A shorter version of this review also appears in the February ET
Many readers will be aware of the book War and grace by Don Stephens, a collection of short biographies of Christians from the two world wars, that was published in 2005 and again, in a new edition, last year.
The first story in that book concerns an American of Italian extraction called Louis Zamperini. The new edition reveals that he died on July 2, 2014 and mentions the 2010 biography Unbroken by Laura Hillenbrand and the then forthcoming film of the same name, directed by Angelina Jolie. This film has now appeared, going on general release in British cinemas on Boxing Day, 2014.
We are always looking for ways to introduce Christ to our unbelieving neighbours and so the fact that a biopic about a Christian has appeared is good news. Sadly, the film, unlike the book that it is drawn from, chooses very much to downplay the fact that Zamperini became a Christian after the war and spent much of his life talking about Christ and the forgiveness that can be found only in him.
In his book, Don Stephens prefaces his life of Zamperini with seven summarising bullet points. The first five of these are well covered in the film.
The three middle points are covered the most extensively – An Air force bomb aimer, decorated for gallantry in action; a survivor of 47 days adrift on a life raft; an ill-treated prisoner of war of the Japanese for two and a half years. The bulk of the film looks at these periods, most of the time being devoted to his harrowing years as a POW when a man known as 'The bird' did all that he possibly could to 'break' his prisoner. Much of this, which includes a great deal of senseless violence, does not make pleasant viewing. Hence the '15' certificate. If you do see this film, be prepared for that. Zamperini had recurring nightmares after his experiences, until he came to Christ. One can imagine some people having nightmares after watching this presentation.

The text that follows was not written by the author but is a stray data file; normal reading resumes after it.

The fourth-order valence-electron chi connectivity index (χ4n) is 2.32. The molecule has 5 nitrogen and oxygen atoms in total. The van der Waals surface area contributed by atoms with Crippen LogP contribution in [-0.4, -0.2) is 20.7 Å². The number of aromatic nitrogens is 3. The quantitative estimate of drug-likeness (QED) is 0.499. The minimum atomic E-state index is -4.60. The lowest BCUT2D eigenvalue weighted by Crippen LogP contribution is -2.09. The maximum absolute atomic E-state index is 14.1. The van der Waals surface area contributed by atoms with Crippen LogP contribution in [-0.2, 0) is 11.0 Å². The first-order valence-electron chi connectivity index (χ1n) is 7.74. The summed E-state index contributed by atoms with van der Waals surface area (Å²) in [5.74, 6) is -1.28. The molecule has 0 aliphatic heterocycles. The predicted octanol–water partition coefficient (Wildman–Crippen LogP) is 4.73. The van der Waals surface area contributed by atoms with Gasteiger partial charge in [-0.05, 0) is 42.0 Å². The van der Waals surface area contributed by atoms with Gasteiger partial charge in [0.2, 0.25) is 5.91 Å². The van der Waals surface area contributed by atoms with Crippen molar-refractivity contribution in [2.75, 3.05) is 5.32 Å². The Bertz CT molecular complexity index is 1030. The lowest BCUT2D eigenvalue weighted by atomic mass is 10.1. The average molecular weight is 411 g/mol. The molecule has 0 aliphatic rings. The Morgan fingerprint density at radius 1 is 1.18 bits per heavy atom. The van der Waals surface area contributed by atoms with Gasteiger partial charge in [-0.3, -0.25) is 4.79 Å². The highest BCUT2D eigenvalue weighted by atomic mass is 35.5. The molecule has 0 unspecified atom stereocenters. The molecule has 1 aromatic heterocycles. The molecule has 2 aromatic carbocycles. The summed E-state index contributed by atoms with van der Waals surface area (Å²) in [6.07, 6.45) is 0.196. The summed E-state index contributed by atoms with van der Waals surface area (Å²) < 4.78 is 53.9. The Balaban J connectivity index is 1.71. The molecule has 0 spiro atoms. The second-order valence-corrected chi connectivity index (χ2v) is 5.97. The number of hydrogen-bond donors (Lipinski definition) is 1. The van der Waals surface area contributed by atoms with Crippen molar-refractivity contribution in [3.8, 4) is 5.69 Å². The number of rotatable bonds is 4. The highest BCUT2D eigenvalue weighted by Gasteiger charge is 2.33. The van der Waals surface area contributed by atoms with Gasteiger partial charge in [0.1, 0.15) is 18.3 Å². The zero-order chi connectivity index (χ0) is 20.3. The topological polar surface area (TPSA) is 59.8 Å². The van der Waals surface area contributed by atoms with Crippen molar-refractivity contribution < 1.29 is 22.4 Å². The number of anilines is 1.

The first two bullet points (a juvenile delinquent in California and an Olympic runner at the Berlin Games of 1936) are covered in the film by means of flashbacks that bring out his Italian background, the racism he suffered, his delinquency and the way his older brother eventually steered him in a better direction by means of sport, leading to some success at the 1936 Olympics in Berlin.
As for Stephens' final two bullet points – a drunkard who almost wrecked his marriage and a Christian – these are almost entirely ignored. The main film ends when the war ends and just a few subsequent points are covered in a brief epilogue, where written material is combined with contemporary stills to fill in the rest of the story.
All this means that the only real Christian elements in the film itself are a snatch from a sermon by a Roman clergyman when Zamperini was a boy (blurring the fact that he later rejected Catholicism for the gospel), his prayer in the life raft that he would dedicate his life to God if he survived and some conversations about God with his fellow survivor Russell Phillips.
It is hard to understand why the film makers were not keener to depict the moment when Zamperini returned to Japan after the war in 1950 and, having preached to his former guards, warmly shook them by the hand and expressed his forgiveness. They chose not to do it this way, however.
That still leaves us with an opportunity to take advantage of the brief spotlight on Zamperini to draw attention to him and his Saviour by means of Don Stephens' book or other materials that do highlight his conversion and Christian life.
One other point to make, if it is not too esoteric, is that if you watch the film carefully you will notice that sometimes Zamperini is framed in an iconically Christ-like way. Further, near the end we see him symbolically crucified, symbolically dead, symbolically raised and this is followed by a symbolic pouring out of the Spirit and a mass baptism. Some have also detected his representative character, his temptation by Satan and his final ascension too. These elements may be helpful or unhelpful in the long run but are worth keeping in mind.